> break-in.


    As I said in my earlier message,

    Whether that's "normal" in your situation is not something others can
    determine for you ...

    I suppose the question to begin with, is what is causing you to suspect
    this particular log line? Or perhaps more to the point, what leads you
    to believe that your system may have been compromised in the first
    place?

    --
    ----------------------------------------------------------------------
    Sylvain Robitaille syl@alcor.concordia.ca

    Systems and Network analyst Concordia University
    Instructional & Information Technology Montreal, Quebec, Canada
    ----------------------------------------------------------------------

  6. Re: suspicious cron log entry

    Sylvain Robitaille writes:

    > Randy Yates wrote:
    >
    >> Thanks for your response. I don't mean to be thick, but I still don't
    >> really see what the bottom line is. I am the only human that should
    >> have root access to my computer.

    >
    > Then I would conclude that at Aug 25 22:55:39, as root, you typed
    > "crontab -l nobody" (or perhaps as your own user you used sudo to issue
    > the same command?) Think back carefully. Examine root's command
    > history file (.history, or perhaps .bash_history) for reminders.
    > Examine your own history file as well.


    It wasn't me. I didn't even know there was a -l option until I saw
    this entry in the log and read up on the crontab man page.

    >> Are there programs or cron jobs that might do this sort of thing
    >> automatically? If so, how do you check?

    >
    > I highly doubt it. You could grep through crontabs and /etc/cron.*, but
    > I'd be surprised if you found anything there that would cause a crontab
    > listing for user nobody.


    OK.

    >> If not, then please clarify that this is indeed an indication of a
    >> break-in.

    >
    > As I said in my earlier message,
    >
    > Whether that's "normal" in your situation is not something others can
    > determine for you ...


    I don't believe that's true. If I asked you to help me determine
    what's wrong with my car, couldn't you do it through a series of
    queries and responses? Granted I'd have to do the work of checking
    what you ask me to check, but in this case, assuming it's fairly
    trivial, I'd gladly do that.

    > I suppose the question to begin with, is what is causing you to suspect
    > this particular log line?


    Because I didn't type it, I've never noticed them before in my logs,
    and no system process that I know of executes this type of command.

    > Or perhaps more to the point, what leads you to believe that your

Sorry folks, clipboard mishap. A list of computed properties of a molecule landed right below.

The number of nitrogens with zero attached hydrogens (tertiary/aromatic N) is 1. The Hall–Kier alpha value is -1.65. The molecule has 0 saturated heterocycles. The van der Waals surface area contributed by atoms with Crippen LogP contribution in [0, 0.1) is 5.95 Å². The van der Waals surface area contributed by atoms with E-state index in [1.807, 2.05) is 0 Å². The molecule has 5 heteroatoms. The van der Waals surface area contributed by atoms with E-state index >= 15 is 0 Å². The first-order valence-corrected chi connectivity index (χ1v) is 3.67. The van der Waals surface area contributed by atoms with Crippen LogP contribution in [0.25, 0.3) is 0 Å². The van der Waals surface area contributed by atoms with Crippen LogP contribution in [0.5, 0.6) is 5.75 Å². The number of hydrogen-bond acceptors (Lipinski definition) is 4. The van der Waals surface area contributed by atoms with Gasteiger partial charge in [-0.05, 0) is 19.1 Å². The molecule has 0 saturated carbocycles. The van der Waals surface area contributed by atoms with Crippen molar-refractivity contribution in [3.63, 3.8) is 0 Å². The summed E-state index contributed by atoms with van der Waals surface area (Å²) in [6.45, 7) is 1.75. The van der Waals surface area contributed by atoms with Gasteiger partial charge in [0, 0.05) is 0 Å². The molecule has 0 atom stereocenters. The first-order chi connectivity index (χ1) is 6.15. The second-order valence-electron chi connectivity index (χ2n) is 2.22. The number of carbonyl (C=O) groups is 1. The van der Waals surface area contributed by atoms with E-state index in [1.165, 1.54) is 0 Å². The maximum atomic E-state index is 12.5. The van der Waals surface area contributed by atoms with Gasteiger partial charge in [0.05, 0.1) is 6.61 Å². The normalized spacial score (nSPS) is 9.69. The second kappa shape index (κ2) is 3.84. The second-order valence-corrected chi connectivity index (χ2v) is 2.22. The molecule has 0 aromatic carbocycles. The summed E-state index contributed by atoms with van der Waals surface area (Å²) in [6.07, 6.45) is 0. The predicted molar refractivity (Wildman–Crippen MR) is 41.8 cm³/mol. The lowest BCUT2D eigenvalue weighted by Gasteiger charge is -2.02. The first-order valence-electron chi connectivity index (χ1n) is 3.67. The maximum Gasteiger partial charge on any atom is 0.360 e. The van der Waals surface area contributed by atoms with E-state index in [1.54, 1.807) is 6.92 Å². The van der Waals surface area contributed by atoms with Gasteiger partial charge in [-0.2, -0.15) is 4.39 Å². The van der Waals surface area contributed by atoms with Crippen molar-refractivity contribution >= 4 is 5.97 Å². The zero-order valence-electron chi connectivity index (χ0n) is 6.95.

> system may have been compromised in the first place?


    Because I see a suspicious line in my log.

    Sylvain, I'm halfway to thinking you're pulling my leg, your comments
    and questions are so circular. Forgive me if I misread you.
    --
    % Randy Yates % "Midnight, on the water...
    %% Fuquay-Varina, NC % I saw... the ocean's daughter."
    %%% 919-577-9882 % 'Can't Get It Out Of My Head'
    %%%% % *El Dorado*, Electric Light Orchestra
    http://home.earthlink.net/~yatescr

  7. Re: suspicious cron log entry

    > Whether that's "normal" in your situation is not something others can
    > determine for you ...


    Truly, limited understanding of the situation hinders any ability to
    make an accurate response. You have provided very generic information
    from which to go off of and in such a small quantity that there could
    be many correct responses.

    There are tools, which I know almost nothing about, that will change
    the default nature of crontab. It's possible to use a webtool on a
    setup that uses SmoothWall...the mod changes the ownership of crontab
    to nobody so the browser-based application can access the crontab.
    Similar article here...

    http://community.smoothwall.org/foru...d0123a8adba9e3

    At this point I would be more concerned with fundamental security than
    with crontab paranoia. Do you have security hardening tools installed
    and configured on your system, such as bastille and/or selinux? Do you
    opt in your computer usage to stay away from insecure protocols and
    unencrypted traffic? Have you employed tripwire and logcheck to help
    you manage what's going on on your system?

    Good luck figuring out your problem.

    ~~.


  8. Re: suspicious cron log entry

    Randy Yates wrote:

    > It wasn't me. ...


    Did you verify that in the history files?

    If you run "crontab -l" as user "randy" do you find a similar log line
    that shows in fact that "randy" ran "crontab -l" for "randy"? (or does
    it also show that "root" ran "crontab -l" for "randy"?)

    >> Whether that's "normal" in your situation is not something others
    >> can determine for you ...

    >
    > I don't believe that's true. ...


    You'd have to post a lot more detail about your system and its